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Published May 17, 2016
Volume 24, Number 5




Alameda County Department of Child Support Services

Set for Growth

New Director Brings Strong Commitment to Community Engagement, Service

Phyllis Nance
Phyllis Nance, Director


By Jay Hipps
NETWORK Writer



Since the turn of the century, the Alameda County Department of Child Support Services has seen a renewed focus on service and efficiency. Under new director Phyllis Nance, the 210 employees of the department, which has its offices on Gibraltar Drive in Hacienda, can expect to see continued growth in that direction.

“Our core services are to establish parentage, establish child support orders, financial obligations for parents, and to enforce those financial obligations,” says Nance.

Previously part of the district attorney’s office, the child support program was turned into a stand-alone department in 2000. “Over the course of the last 16 years, we've worked really hard to establish a customer service model that is more family-centric,” she says. “We are establishing child support orders and financial obligations, and that's usually not one of those happy moments in a person's life, but it is a necessary moment because we believe strongly that both parents have a financial responsibility to their children as well as an emotional responsibility.”

The legislated changes continued in 2008 when a federal mandate forced states to administer their child support programs on a centralized, statewide computer system. “This new computer system allowed us to see all of the cases within the state of California that the local child support offices were managing which then meant that even if your case was in, for example, Contra Costa County and you happen to live in Pleasanton, you could actually come here and we could talk to you about your case.”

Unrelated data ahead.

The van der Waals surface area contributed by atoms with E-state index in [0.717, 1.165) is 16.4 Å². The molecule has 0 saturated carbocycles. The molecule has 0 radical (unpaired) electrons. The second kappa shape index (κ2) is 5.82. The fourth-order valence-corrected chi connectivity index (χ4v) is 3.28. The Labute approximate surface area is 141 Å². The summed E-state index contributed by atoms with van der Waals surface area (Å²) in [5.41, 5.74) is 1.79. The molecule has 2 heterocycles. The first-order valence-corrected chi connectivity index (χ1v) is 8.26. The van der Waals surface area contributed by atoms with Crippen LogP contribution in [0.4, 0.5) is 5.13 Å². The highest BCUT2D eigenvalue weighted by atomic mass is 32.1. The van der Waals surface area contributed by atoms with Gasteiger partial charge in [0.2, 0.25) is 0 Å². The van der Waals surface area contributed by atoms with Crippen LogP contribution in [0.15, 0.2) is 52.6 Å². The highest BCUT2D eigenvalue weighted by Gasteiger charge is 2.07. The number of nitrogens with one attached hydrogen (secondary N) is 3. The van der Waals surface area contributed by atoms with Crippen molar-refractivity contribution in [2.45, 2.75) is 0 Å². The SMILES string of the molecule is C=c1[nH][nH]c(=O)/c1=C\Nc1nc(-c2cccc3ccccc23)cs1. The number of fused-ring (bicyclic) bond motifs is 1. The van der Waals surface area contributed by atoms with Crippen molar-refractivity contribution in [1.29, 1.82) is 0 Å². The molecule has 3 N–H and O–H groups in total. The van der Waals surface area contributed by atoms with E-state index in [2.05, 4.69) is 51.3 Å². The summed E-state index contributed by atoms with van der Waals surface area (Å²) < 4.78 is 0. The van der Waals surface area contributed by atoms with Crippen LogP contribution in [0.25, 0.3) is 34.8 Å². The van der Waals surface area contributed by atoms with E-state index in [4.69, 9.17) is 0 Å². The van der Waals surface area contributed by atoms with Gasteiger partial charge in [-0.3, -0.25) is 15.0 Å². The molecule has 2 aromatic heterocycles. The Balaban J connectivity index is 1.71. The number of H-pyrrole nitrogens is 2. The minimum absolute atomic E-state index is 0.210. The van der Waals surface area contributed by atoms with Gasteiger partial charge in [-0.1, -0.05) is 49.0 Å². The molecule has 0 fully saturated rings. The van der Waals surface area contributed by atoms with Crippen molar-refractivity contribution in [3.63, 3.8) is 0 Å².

Currently, the department works with approximately 31,000 families in Alameda County and collected close to $80 million in child support payments last year, a five percent increase in collections over the previous year. “When you're talking about fragile families — single parents who are trying to remain self-sufficient — that income is really important to them,” Nance says. “We are doing some really great work here in our department in our commitment to the families of Alameda County.”

Nance is looking to increase the department’s emphasis on community service and engagement. “I think in the future you're going to see the Alameda County Department of Child Support really be engaged within the various communities within Alameda County,” she says. “We are looking for partners within Alameda County, to find places where we can go to promote our message that child support is important and parents have an obligation to financially support their children. In that message, you will see that we're really making a difference for children. There are lots of stories that we want to share with the community about when children and families receive child support in the household, how that gives kids an advantage in terms of some of the extracurricular activities that they can accomplish as well as how that extra income every month means that food can be on the table for families who are struggling.”

Nance is looking for technology to play a role in raising the department’s profile. “We recognize that we won't be able to physically be everywhere but you should see more of our kiosks,” she says. “We're looking to use some technology so that we can do video conferencing with parents at locations that are closer to where they live and where they are active.”  

For additional information on the Alameda County Department of Child Support Services, access the agency’s web site at www.acdcss.org

 


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